As the euro sinks gently lower and William Hague's Sterling for Britain wagon trundles round county ...
As the euro sinks gently lower and William Hague's Sterling for Britain wagon trundles round county towns glad-handing disenchanted farmers, truck drivers, widget manufacturers and car plant workers, the pro-Europe lobby face an uphill battle to convince the public of the merits of joining the single currency and the EU economic block.
Opinion polls show Britons increasingly reluctant to sign up to rule from Brussels, but while the UK disdains membership of the Euro club, countries from Eastern and Central Europe are straining every last sinew to claim first EU membership, followed by the coveted prize (in their view) of inclusion in the single currency.
While investors may shake their heads in disbelief at such a foolhardy ambition, the economic growth the candidates must achieve on the way to their nirvana provides an interesting opportunity. The first of these, Greece, has already all but passed. One of the best performing markets in 1999, Greece, enters the eurozone in January next year.
Next in line to join an enlarged Europe are the 10 countries that applied between 1994 and 1996. These, which have "EU Association Agreements" are the Czech Republic, Estonia, Hungary, Poland, Slovenia, and trailing them, Bulgaria, Latvia, Lithuania, Romania and Slovakia. Three more ‹ Cyprus, Malta and Turkey have been specifically told they are eligible to join. The candidates have been set highly demanding criteria, in political, social and economic terms, and occasionally complain that the EU has been cleverly and clandestinely moving the goalposts so that hitting the target becomes extremely difficult. And it is true that public support in the EU for enlargement ranges from the downright resistant (Jorg Heider's Austria at 29%) to the dilly Danes (at 62%, still not exactly a resounding endorsement).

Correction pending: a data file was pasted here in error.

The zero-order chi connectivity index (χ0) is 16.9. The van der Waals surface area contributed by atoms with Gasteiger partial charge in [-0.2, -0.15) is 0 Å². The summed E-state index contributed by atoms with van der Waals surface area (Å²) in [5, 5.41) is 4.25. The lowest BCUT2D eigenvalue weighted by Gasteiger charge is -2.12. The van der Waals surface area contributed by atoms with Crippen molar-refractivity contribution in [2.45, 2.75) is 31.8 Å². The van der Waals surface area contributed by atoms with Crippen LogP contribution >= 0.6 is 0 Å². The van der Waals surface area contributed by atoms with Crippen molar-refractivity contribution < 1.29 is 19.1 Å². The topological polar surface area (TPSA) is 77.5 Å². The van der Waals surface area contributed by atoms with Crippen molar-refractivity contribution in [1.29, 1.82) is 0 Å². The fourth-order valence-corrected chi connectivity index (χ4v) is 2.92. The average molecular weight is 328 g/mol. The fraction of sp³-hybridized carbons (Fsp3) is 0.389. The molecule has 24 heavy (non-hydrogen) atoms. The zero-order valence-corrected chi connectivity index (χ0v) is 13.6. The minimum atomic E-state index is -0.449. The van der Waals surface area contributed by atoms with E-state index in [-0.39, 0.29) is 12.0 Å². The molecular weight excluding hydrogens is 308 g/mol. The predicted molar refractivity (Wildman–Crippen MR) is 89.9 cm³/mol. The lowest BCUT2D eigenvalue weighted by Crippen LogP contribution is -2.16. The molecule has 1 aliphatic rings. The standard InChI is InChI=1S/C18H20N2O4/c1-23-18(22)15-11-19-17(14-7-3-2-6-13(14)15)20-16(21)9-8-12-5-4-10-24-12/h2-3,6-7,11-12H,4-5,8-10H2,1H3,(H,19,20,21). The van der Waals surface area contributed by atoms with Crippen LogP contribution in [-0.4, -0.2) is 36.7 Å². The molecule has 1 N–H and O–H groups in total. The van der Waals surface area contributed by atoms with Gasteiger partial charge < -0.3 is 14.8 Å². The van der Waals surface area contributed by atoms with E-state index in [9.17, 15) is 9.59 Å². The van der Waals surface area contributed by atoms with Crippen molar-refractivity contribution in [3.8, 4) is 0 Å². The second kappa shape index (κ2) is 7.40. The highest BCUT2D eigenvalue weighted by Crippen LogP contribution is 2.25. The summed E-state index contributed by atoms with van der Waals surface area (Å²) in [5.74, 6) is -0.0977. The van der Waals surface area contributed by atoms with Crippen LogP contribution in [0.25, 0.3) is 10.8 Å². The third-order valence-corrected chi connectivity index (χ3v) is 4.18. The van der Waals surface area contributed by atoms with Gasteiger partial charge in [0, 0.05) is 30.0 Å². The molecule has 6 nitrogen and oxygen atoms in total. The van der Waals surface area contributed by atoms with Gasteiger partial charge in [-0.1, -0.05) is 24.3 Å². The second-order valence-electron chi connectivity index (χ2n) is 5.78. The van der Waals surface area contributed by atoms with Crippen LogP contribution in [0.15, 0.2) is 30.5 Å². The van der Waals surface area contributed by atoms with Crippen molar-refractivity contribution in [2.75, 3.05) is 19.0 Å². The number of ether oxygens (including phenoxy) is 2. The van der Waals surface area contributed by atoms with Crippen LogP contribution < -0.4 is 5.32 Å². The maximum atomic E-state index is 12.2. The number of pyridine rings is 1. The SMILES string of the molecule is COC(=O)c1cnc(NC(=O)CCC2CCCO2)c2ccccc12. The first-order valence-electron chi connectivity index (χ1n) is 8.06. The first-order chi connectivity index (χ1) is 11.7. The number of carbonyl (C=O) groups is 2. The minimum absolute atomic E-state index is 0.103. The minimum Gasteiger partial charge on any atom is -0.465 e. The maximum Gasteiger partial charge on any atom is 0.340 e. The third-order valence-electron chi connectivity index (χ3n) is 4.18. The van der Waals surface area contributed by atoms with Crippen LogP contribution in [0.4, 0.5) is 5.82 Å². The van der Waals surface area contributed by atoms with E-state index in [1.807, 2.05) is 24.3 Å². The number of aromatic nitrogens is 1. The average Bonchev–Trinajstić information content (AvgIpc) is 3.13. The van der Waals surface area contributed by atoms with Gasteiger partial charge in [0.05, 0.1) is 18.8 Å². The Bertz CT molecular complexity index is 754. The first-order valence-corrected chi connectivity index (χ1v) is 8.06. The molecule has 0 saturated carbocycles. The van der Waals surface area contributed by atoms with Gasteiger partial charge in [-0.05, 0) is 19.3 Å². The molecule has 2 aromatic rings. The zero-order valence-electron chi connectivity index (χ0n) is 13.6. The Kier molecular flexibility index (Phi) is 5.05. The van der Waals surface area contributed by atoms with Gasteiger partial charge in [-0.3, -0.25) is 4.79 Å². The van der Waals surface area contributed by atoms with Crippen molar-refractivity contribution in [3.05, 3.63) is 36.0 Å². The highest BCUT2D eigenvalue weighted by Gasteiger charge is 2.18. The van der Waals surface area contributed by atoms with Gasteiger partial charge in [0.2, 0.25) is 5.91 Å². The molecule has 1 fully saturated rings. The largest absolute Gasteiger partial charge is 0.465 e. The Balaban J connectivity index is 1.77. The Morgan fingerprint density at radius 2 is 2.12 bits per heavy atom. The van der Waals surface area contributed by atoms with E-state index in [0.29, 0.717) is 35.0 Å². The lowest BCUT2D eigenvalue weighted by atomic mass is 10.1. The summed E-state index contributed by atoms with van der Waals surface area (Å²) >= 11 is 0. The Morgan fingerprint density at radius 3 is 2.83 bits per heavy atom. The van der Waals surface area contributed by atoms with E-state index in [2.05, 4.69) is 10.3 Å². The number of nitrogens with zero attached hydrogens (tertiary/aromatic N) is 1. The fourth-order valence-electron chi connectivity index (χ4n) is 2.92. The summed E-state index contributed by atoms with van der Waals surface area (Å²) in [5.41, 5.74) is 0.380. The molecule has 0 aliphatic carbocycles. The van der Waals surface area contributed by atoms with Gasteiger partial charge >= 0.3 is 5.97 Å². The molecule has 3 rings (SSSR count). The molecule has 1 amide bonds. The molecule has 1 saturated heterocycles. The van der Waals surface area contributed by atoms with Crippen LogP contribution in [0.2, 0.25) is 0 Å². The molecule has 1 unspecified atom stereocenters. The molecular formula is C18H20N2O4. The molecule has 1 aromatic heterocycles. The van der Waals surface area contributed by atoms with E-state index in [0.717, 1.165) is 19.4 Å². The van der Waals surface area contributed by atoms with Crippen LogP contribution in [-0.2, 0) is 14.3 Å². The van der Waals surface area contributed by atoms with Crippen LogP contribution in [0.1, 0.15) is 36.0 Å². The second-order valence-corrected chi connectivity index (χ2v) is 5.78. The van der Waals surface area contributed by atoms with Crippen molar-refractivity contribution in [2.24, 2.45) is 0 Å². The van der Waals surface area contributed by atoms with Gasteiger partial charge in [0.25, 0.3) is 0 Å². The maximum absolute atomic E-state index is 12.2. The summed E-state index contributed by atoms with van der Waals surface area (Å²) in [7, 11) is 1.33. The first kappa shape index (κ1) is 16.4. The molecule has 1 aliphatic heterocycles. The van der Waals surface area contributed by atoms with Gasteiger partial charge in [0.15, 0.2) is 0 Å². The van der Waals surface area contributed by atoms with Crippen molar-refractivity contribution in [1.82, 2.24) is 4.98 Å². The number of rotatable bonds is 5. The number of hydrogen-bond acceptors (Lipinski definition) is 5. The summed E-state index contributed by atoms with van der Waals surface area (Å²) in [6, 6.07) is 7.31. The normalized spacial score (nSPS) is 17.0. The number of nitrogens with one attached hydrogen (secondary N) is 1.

But from the outside, the EU grass is rich and sweet. The aspiring candidates know exactly what the unwieldy phrase "income convergence" means...money in their pockets. And they have seen how Ireland and Portugal, one-time regional yokels, have been transformed by EU subsidies. In 1979, after six years in the EU, Ireland had a per capita GDP level of $4,800, compared to the EU average of $8,850. By 1998, that had shot up to $22,900, outstripping the average of $22,182. Per capita GDP growth means what expanding economic activity represents for each person in the country. When Portugal began negotiations to join the EU in 1979, it was just $2,100 and by 1985 there was no change, even though the EU average had leapt to $9,130. But 10 years later, the level in Portugal had soared to $11,000.
Many Central and Eastern countries' per capita GDP are already better than Portugal and Ireland's were before they joined, and growing apace. Over 1997 to 1999, according to ING Barings, per capita GDP growth averaged 13-16% a year in Bulgaria and Latvia, where reforms are delivering clear results, 9% in Poland and 7-8% in Slovenia, Hungary, Slovakia and Turkey.
The trend is established, although there is some way to go before any meaningful "income convergence", even with the poorest present EU members. Europe's enlargement was supposed to follow hard on the heels of the launch of the Eurozone, but the timetable has slipped first from 2003 to 2004, and now to 2005.
Partner Insight Video: Advisers have had to adapt to the changing investment landscape.
Investment trust savings scheme